COVID increases risk of brain fog and dementia, study suggests | british news

People who’ve had COVID are at a higher risk of developing neurological and psychiatric conditions like psychosis, dementia and brain fog for up to two years after infection — compared to those who’ve had other respiratory illnesses, new research suggests.

Adults are also at increased risk for anxiety and depression, but this decreases within two months of their illness, researchers found.

The study of 1.25 million people diagnosed coronavirus also found that children are more likely to be diagnosed with certain conditions, such as seizures and psychotic disorders.

However, the probability of most diagnoses after having COVID-19 was lower than in adults.

The study analyzed data on 14 neurological and psychiatric diagnoses collected from electronic health records, mostly from the US, over a two-year period.

It found that in adults, the risk of depression or anxiety increased after COVID-19, but was back to the same as with other respiratory infections within about two months.

However, the risk of being diagnosed with a number of other neurological and mental health conditions remained higher after coronavirus than for other respiratory infections at the end of the two-year follow-up.

Adults 64 and younger had a higher risk of brain fog and muscle disease, compared with those who had other respiratory infections.

In adults 65 years of age and older who have a COVID there were more brain fog (1,540 cases per 10,000 people), dementia (450 cases per 10,000 people) and psychotic disorders (85 cases per 10,000 people) compared to those who previously had another respiratory infection.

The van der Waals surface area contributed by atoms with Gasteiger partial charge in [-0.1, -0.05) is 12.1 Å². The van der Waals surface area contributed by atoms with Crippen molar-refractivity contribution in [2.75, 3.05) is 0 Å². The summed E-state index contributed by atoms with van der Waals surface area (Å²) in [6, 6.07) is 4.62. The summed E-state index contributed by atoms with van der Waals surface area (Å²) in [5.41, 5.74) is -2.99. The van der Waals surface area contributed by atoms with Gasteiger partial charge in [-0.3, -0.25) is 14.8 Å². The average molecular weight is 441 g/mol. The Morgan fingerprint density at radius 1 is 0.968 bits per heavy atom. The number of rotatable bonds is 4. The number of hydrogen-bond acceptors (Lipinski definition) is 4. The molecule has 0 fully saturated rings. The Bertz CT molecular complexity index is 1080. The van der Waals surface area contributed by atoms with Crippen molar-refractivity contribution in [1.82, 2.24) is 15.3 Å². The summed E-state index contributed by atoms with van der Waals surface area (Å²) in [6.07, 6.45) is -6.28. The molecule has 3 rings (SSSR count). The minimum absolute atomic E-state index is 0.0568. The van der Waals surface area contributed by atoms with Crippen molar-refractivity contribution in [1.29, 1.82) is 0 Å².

Researchers found that the Delta variant was associated with more disorders than the Alpha, and Omicron with similar neurological and psychiatric risks as Delta.

Professor Paul Harrison, from the University of Oxford and lead author of the study published in The Lancet Psychiatry, said that while the numbers are not trivial, they are not huge and should be compared with the increasing burden of brain and mental health problems that can be caused by the pandemic has occurred across the population.

He said: “In addition to confirming previous findings that COVID-19 may increase the risk of some neurological and psychiatric disorders in the first six months after infection, this study suggests that some of these increased risks may persist for at least two years.

“The results have important implications for patients and health services as it suggests that new cases of neurological disorders related to COVID-19 infection are likely to emerge well after the pandemic has subsided.

“Our work also highlights the need for more research to understand why this happens after COVID-19 and what can be done to prevent or treat these conditions.”

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